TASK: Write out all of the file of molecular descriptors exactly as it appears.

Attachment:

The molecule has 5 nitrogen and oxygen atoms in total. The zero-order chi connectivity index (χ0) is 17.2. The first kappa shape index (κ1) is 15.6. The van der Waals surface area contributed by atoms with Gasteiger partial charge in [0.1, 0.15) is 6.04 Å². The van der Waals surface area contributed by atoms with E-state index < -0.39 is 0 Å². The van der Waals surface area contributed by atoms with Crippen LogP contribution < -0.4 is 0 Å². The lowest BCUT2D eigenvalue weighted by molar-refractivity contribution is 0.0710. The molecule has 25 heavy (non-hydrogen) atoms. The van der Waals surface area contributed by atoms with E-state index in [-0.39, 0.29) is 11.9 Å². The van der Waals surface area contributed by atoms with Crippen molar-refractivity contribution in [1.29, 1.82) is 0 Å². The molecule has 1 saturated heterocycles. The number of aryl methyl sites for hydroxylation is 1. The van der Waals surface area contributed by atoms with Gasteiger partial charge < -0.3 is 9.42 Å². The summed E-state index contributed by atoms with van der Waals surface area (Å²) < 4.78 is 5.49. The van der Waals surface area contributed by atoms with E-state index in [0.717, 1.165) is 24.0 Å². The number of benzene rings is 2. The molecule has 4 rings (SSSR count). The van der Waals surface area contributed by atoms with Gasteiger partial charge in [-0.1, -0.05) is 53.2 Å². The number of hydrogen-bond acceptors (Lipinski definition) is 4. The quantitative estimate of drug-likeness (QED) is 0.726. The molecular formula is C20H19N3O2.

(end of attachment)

The molecule has 5 nitrogen and oxygen atoms in total. The zero-order chi connectivity index (χ0) is 17.2. The first kappa shape index (κ1) is 15.6. The van der Waals surface area contributed by atoms with Gasteiger partial charge in [0.1, 0.15) is 6.04 Å². The van der Waals surface area contributed by atoms with E-state index < -0.39 is 0 Å². The van der Waals surface area contributed by atoms with Crippen LogP contribution < -0.4 is 0 Å². The lowest BCUT2D eigenvalue weighted by molar-refractivity contribution is 0.0710. The molecule has 25 heavy (non-hydrogen) atoms. The van der Waals surface area contributed by atoms with E-state index in [-0.39, 0.29) is 11.9 Å². The van der Waals surface area contributed by atoms with Crippen molar-refractivity contribution in [1.29, 1.82) is 0 Å². The molecule has 1 saturated heterocycles. The number of aryl methyl sites for hydroxylation is 1. The van der Waals surface area contributed by atoms with Gasteiger partial charge < -0.3 is 9.42 Å². The summed E-state index contributed by atoms with van der Waals surface area (Å²) < 4.78 is 5.49. The van der Waals surface area contributed by atoms with E-state index in [0.717, 1.165) is 24.0 Å². The number of benzene rings is 2. The molecule has 4 rings (SSSR count). The van der Waals surface area contributed by atoms with Gasteiger partial charge in [-0.1, -0.05) is 53.2 Å². The number of hydrogen-bond acceptors (Lipinski definition) is 4. The quantitative estimate of drug-likeness (QED) is 0.726. The molecular formula is C20H19N3O2.